control the development of the inner ear. Indeed, we can now estimate
that over 100 genes are related to deafness and hearing loss and to
date, more than 30 of these have been identified.
Clearly, there is a lot of work to be done in this area. The future of
genetic research holds promises we cannot yet imagine and, at the same
time, raises sensitive questions about the ethics of potential
therapies that could allow us to genetically change a fetus so that it
would not have hearing loss.
Another complex area in hearing science, one that also could yield
future treatment options, is exploring the workings of the brain's
auditory cortex and the role of the central nervous system in our
hearing or inability to hear. To be sure, while the ear detects
sounds, it is the brain that "hears" through electrochemical energy
passed from the cochlea through the brainstem and into the auditory
cortex where perception takes place.
A major breakthrough in studying the brain came in the late 1980s and
early 1990s when two types of functional brain imaging were developed.
In contrast to the familiar MRI and CT scans that provide a static
anatomic view of the brain's physical appearance, functional imaging
allows us to assess processes of the brain as it works.
Positron emission tomography (PET) scans utilize a radioactive tracer
in the bloodstream and special equipment to track the location and
rate of blood flow in the brain during different types of stimulation.
In 1998, Alan Lockwood, M.D., used this technique to identify specific
sites in the brain that may be associated with tinnitus.
His study involved patients able to control their tinnitus by
clenching their jaw. Using PET scans, the research team monitored the
subject's blood flow while they tightened and relaxed their jaws.
Lockwood's results tracked the possible origin of tinnitus to sites in
the temporal lobe opposite of the affected ear and also showed that
the hippocampus, the part of the brain responsible for emotions, was
activated in tinnitus patients but not in control subjects. This may
indicate a possible source of the negative psychological symptoms many
tinnitus patients describe.
On the heels of PET scans, Segeii Ogawa, Ph.D., of Bell Laboratories
developed functional magnetic resonance imaging (fMRI) revolutionizing
the way we study the brain. Functional MRI also tracks blood flow but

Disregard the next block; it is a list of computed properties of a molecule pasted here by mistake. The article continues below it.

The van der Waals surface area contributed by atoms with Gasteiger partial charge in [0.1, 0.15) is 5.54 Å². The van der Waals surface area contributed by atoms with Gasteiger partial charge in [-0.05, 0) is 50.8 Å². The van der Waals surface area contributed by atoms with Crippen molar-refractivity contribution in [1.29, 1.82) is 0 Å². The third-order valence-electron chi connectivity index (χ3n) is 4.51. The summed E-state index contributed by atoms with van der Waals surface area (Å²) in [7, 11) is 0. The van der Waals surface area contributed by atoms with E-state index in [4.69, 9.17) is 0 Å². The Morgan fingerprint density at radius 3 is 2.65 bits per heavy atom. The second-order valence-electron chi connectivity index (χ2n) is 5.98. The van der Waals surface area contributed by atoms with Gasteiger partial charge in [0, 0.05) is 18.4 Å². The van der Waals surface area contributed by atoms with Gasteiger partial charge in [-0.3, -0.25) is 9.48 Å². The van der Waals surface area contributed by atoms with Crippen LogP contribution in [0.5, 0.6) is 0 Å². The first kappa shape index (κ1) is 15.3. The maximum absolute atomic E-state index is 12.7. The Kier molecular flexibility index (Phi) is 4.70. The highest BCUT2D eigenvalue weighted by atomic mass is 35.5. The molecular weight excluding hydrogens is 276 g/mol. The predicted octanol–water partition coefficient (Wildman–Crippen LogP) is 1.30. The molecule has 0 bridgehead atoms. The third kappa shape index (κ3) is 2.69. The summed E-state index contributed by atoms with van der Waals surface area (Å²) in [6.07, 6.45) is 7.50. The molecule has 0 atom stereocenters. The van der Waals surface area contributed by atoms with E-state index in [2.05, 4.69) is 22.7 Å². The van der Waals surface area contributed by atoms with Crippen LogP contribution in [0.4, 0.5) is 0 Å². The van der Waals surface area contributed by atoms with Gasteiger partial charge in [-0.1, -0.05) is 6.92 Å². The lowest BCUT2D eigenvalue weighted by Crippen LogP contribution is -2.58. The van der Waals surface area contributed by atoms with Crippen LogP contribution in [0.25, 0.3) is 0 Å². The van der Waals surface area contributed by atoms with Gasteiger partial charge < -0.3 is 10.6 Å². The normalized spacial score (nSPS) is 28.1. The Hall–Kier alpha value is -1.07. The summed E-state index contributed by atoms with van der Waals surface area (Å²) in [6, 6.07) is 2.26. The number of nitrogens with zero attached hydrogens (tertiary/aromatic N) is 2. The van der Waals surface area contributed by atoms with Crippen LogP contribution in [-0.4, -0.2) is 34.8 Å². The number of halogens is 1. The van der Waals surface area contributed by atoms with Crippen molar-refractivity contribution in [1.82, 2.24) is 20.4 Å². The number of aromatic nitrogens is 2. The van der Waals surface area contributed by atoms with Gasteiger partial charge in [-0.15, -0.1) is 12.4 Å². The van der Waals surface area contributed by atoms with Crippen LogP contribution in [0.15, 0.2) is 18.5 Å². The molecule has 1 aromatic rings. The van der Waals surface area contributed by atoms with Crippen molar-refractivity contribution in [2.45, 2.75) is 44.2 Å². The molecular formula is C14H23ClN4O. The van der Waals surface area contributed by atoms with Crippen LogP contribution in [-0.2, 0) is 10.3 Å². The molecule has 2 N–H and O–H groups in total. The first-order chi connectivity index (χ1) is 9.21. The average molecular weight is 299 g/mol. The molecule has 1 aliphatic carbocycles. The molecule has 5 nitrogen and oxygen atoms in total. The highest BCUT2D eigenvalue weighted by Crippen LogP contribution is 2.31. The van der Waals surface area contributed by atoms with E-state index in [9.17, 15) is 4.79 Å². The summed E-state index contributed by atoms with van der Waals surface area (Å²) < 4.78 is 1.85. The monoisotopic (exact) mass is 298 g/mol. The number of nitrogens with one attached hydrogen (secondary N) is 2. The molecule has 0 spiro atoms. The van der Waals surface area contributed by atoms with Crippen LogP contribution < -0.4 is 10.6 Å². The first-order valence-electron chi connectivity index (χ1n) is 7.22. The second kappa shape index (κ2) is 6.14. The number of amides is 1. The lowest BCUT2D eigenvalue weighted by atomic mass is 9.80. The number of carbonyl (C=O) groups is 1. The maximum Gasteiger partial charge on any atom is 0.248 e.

does so without injecting a patient with a radioactive tracer. Unlike
PET scanning, a person can undergo repeated fMRIs without apparent
risk. This is important to investigators who often rely upon
replication for accurate results.
Multidisciplinary teams currently use both PET and fMRI scans to study
a wide range of hearing-related issues including language acquisition,
tinnitus, central auditory processing disorder and presbycusis. We
have more clues than ever as to the differences between learning a
visual language like American Sign Language and a spoken language, how
the age-related changes in the auditory cortex make make speech
comprehension more difficult and what causes central auditory
Though we have only scratched the surface of comprehending the ways
the brain processes and interprets sound and language, the future may
provide breakthroughs in identifying and manipulating chemicals in the
brain to treat conditions like tinnitus and presbycusis at the source.
Our tour through the past fifty years of research reveals several
conclusions. First, each of the discoveries touched upon here are
distinct links in an intricate chain of action that continues to
propel science toward even more refined knowledge.
Next, none of these discoveries were achieved in isolation. Pioneers
credited along the way relied on collegial collaboration and financial
support that enabled them to carry out their investigations.
Finally, this era of rapid progress made reminds us of the importance
of hearing. We study this sense because it is a major part of how we
communicate and interact with the world around us.
It is no exaggeration to say that the future of hearing research is
limitless. Dedicated scientists, engineers and clinicians will
continue to pursue every piece of the puzzle. Their curiosity and
imagination can be thwarted only by lack of support.
It is our national responsibility to ensure that momentum continues
and that findings in the laboratories and in clinical trials translate
into real-life applications. This is essential for an improved quality
of life for not only the millions of Americans who have hearing loss
and their significant others but also for people worldwide and future
generations. Scientific research is key to achieving the dream of a
lifetime of healthy hearing for all.
Contributors to this piece include: George Gates, M.D., Mychelle
Balthazard, M.P.H., Douglas Cotanche, Ph.D., and Elizabeth Keithley,
6th June 02:12
Decades of Discovery: Revolution in Hearing Science (cochlear implant cancer)
Thank you for sharing this fascinating article.
I have been told to start thinking real hard about a cochlear implant. I
keep holding on to the hope that some how, some way there will be a means to
reverse my hearing loss. Realistically, I doubt that it will happen in my
Nixon promised to cure cancer back in the 70's. We are closer but we have a
long, long way to go yet. I fear this may be the case with curing or
reversing hearing loss. I hope I am wrong.
Good luck to all of us.